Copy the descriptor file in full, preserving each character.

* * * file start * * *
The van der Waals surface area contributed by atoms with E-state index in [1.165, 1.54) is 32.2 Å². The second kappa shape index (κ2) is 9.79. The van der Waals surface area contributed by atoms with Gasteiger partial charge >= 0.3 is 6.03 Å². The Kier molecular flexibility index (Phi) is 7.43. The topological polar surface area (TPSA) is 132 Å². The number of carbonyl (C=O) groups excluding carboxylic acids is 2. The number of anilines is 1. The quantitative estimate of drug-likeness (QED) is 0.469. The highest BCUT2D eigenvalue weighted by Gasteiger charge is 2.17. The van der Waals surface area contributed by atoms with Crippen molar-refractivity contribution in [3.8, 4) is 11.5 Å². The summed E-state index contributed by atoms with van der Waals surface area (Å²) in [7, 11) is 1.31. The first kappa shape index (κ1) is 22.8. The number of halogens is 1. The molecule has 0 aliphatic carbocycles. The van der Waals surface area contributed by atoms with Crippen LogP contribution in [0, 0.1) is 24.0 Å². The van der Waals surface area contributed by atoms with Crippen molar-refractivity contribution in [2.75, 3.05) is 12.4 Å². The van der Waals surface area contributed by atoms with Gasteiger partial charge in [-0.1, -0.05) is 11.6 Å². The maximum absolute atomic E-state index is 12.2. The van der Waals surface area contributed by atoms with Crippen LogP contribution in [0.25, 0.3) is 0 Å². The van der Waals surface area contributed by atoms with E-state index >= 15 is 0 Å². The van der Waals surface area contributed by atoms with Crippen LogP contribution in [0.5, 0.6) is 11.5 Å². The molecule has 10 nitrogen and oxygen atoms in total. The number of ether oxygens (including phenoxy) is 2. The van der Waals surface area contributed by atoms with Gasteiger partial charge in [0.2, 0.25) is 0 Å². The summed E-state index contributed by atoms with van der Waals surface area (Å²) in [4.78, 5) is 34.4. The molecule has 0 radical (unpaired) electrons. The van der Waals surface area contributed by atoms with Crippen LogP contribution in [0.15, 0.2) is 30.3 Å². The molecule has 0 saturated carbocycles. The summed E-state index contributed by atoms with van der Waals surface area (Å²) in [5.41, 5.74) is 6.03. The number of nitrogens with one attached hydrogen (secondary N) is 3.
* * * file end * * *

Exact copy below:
The van der Waals surface area contributed by atoms with E-state index in [1.165, 1.54) is 32.2 Å². The second kappa shape index (κ2) is 9.79. The van der Waals surface area contributed by atoms with Gasteiger partial charge >= 0.3 is 6.03 Å². The Kier molecular flexibility index (Phi) is 7.43. The topological polar surface area (TPSA) is 132 Å². The number of carbonyl (C=O) groups excluding carboxylic acids is 2. The number of anilines is 1. The quantitative estimate of drug-likeness (QED) is 0.469. The highest BCUT2D eigenvalue weighted by Gasteiger charge is 2.17. The van der Waals surface area contributed by atoms with Crippen molar-refractivity contribution in [3.8, 4) is 11.5 Å². The summed E-state index contributed by atoms with van der Waals surface area (Å²) in [7, 11) is 1.31. The first kappa shape index (κ1) is 22.8. The number of halogens is 1. The molecule has 0 aliphatic carbocycles. The van der Waals surface area contributed by atoms with Crippen LogP contribution in [0, 0.1) is 24.0 Å². The van der Waals surface area contributed by atoms with Crippen molar-refractivity contribution in [2.75, 3.05) is 12.4 Å². The van der Waals surface area contributed by atoms with Gasteiger partial charge in [-0.1, -0.05) is 11.6 Å². The maximum absolute atomic E-state index is 12.2. The van der Waals surface area contributed by atoms with Crippen LogP contribution in [0.25, 0.3) is 0 Å². The van der Waals surface area contributed by atoms with E-state index >= 15 is 0 Å². The van der Waals surface area contributed by atoms with Crippen LogP contribution in [0.5, 0.6) is 11.5 Å². The molecule has 10 nitrogen and oxygen atoms in total. The number of ether oxygens (including phenoxy) is 2. The van der Waals surface area contributed by atoms with Gasteiger partial charge in [0.2, 0.25) is 0 Å². The summed E-state index contributed by atoms with van der Waals surface area (Å²) in [4.78, 5) is 34.4. The molecule has 0 radical (unpaired) electrons. The van der Waals surface area contributed by atoms with Crippen LogP contribution in [0.15, 0.2) is 30.3 Å². The molecule has 0 saturated carbocycles. The summed E-state index contributed by atoms with van der Waals surface area (Å²) in [5.41, 5.74) is 6.03. The number of nitrogens with one attached hydrogen (secondary N) is 3.